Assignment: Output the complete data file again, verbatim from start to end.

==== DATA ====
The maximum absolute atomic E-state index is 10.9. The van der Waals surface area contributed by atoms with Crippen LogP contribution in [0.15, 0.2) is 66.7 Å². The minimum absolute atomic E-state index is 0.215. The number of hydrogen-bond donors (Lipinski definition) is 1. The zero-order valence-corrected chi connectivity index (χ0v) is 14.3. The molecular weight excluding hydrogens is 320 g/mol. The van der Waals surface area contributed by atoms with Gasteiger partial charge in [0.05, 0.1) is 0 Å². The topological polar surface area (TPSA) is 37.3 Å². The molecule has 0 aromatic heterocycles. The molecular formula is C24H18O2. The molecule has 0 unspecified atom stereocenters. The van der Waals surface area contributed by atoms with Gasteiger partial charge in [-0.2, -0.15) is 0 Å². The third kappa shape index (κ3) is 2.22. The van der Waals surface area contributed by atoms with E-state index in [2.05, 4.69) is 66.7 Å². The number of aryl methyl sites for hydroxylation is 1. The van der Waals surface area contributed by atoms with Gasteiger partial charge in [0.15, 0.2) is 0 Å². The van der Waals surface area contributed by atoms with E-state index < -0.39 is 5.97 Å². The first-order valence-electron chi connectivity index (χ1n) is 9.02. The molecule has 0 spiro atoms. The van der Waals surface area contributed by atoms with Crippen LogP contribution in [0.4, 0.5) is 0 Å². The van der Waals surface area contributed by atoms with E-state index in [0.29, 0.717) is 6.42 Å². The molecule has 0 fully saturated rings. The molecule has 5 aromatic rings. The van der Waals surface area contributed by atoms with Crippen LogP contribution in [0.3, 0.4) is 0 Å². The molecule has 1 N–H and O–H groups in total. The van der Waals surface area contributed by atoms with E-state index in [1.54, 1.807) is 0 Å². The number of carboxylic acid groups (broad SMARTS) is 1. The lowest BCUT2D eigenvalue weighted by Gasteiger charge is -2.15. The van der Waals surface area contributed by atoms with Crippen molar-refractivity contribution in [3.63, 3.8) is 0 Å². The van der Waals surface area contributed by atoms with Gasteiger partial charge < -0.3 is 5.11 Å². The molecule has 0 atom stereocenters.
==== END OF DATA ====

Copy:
The maximum absolute atomic E-state index is 10.9. The van der Waals surface area contributed by atoms with Crippen LogP contribution in [0.15, 0.2) is 66.7 Å². The minimum absolute atomic E-state index is 0.215. The number of hydrogen-bond donors (Lipinski definition) is 1. The zero-order valence-corrected chi connectivity index (χ0v) is 14.3. The molecular weight excluding hydrogens is 320 g/mol. The van der Waals surface area contributed by atoms with Gasteiger partial charge in [0.05, 0.1) is 0 Å². The topological polar surface area (TPSA) is 37.3 Å². The molecule has 0 aromatic heterocycles. The molecular formula is C24H18O2. The molecule has 0 unspecified atom stereocenters. The van der Waals surface area contributed by atoms with Gasteiger partial charge in [-0.2, -0.15) is 0 Å². The third kappa shape index (κ3) is 2.22. The van der Waals surface area contributed by atoms with E-state index in [2.05, 4.69) is 66.7 Å². The number of aryl methyl sites for hydroxylation is 1. The van der Waals surface area contributed by atoms with Gasteiger partial charge in [0.15, 0.2) is 0 Å². The van der Waals surface area contributed by atoms with E-state index < -0.39 is 5.97 Å². The first-order valence-electron chi connectivity index (χ1n) is 9.02. The molecule has 0 spiro atoms. The van der Waals surface area contributed by atoms with Crippen LogP contribution in [0.4, 0.5) is 0 Å². The van der Waals surface area contributed by atoms with E-state index in [0.29, 0.717) is 6.42 Å². The molecule has 0 fully saturated rings. The molecule has 5 aromatic rings. The van der Waals surface area contributed by atoms with Crippen LogP contribution in [0.3, 0.4) is 0 Å². The molecule has 1 N–H and O–H groups in total. The van der Waals surface area contributed by atoms with E-state index in [1.54, 1.807) is 0 Å². The number of carboxylic acid groups (broad SMARTS) is 1. The lowest BCUT2D eigenvalue weighted by Gasteiger charge is -2.15. The van der Waals surface area contributed by atoms with Crippen molar-refractivity contribution in [3.63, 3.8) is 0 Å². The van der Waals surface area contributed by atoms with Gasteiger partial charge < -0.3 is 5.11 Å². The molecule has 0 atom stereocenters.